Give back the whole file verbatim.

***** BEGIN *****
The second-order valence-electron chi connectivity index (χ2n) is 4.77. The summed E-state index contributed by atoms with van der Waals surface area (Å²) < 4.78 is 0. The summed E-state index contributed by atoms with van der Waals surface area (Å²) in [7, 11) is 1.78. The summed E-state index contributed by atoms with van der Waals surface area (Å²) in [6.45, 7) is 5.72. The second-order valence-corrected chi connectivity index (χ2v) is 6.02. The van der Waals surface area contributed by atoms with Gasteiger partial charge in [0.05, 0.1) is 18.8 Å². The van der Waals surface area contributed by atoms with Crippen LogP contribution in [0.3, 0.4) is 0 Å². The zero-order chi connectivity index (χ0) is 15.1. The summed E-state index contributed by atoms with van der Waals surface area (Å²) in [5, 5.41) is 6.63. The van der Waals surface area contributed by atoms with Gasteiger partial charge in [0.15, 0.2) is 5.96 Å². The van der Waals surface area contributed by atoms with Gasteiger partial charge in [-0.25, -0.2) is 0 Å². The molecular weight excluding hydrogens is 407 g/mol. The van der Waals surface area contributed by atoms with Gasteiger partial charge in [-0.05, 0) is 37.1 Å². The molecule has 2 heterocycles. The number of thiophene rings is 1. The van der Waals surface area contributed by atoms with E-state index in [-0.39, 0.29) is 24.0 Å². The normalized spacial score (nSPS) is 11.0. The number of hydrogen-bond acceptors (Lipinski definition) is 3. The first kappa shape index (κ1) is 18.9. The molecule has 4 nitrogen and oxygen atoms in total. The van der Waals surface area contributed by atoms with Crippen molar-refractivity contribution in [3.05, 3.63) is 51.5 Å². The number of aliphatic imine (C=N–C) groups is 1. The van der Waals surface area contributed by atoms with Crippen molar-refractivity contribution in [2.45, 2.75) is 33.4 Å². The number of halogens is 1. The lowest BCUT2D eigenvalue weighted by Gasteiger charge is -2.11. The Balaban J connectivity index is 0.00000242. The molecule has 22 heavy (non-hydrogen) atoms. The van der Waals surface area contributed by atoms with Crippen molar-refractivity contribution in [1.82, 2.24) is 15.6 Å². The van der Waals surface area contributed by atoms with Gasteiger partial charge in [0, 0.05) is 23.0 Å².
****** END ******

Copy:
The second-order valence-electron chi connectivity index (χ2n) is 4.77. The summed E-state index contributed by atoms with van der Waals surface area (Å²) < 4.78 is 0. The summed E-state index contributed by atoms with van der Waals surface area (Å²) in [7, 11) is 1.78. The summed E-state index contributed by atoms with van der Waals surface area (Å²) in [6.45, 7) is 5.72. The second-order valence-corrected chi connectivity index (χ2v) is 6.02. The van der Waals surface area contributed by atoms with Gasteiger partial charge in [0.05, 0.1) is 18.8 Å². The van der Waals surface area contributed by atoms with Crippen LogP contribution in [0.3, 0.4) is 0 Å². The zero-order chi connectivity index (χ0) is 15.1. The summed E-state index contributed by atoms with van der Waals surface area (Å²) in [5, 5.41) is 6.63. The van der Waals surface area contributed by atoms with Gasteiger partial charge in [0.15, 0.2) is 5.96 Å². The van der Waals surface area contributed by atoms with Gasteiger partial charge in [-0.25, -0.2) is 0 Å². The molecular weight excluding hydrogens is 407 g/mol. The van der Waals surface area contributed by atoms with Gasteiger partial charge in [-0.05, 0) is 37.1 Å². The molecule has 2 heterocycles. The number of thiophene rings is 1. The van der Waals surface area contributed by atoms with E-state index in [-0.39, 0.29) is 24.0 Å². The normalized spacial score (nSPS) is 11.0. The number of hydrogen-bond acceptors (Lipinski definition) is 3. The first kappa shape index (κ1) is 18.9. The molecule has 4 nitrogen and oxygen atoms in total. The van der Waals surface area contributed by atoms with Crippen molar-refractivity contribution in [3.05, 3.63) is 51.5 Å². The number of aliphatic imine (C=N–C) groups is 1. The van der Waals surface area contributed by atoms with Crippen molar-refractivity contribution in [2.45, 2.75) is 33.4 Å². The number of halogens is 1. The lowest BCUT2D eigenvalue weighted by Gasteiger charge is -2.11. The Balaban J connectivity index is 0.00000242. The molecule has 22 heavy (non-hydrogen) atoms. The van der Waals surface area contributed by atoms with Crippen molar-refractivity contribution in [1.82, 2.24) is 15.6 Å². The van der Waals surface area contributed by atoms with Gasteiger partial charge in [0, 0.05) is 23.0 Å².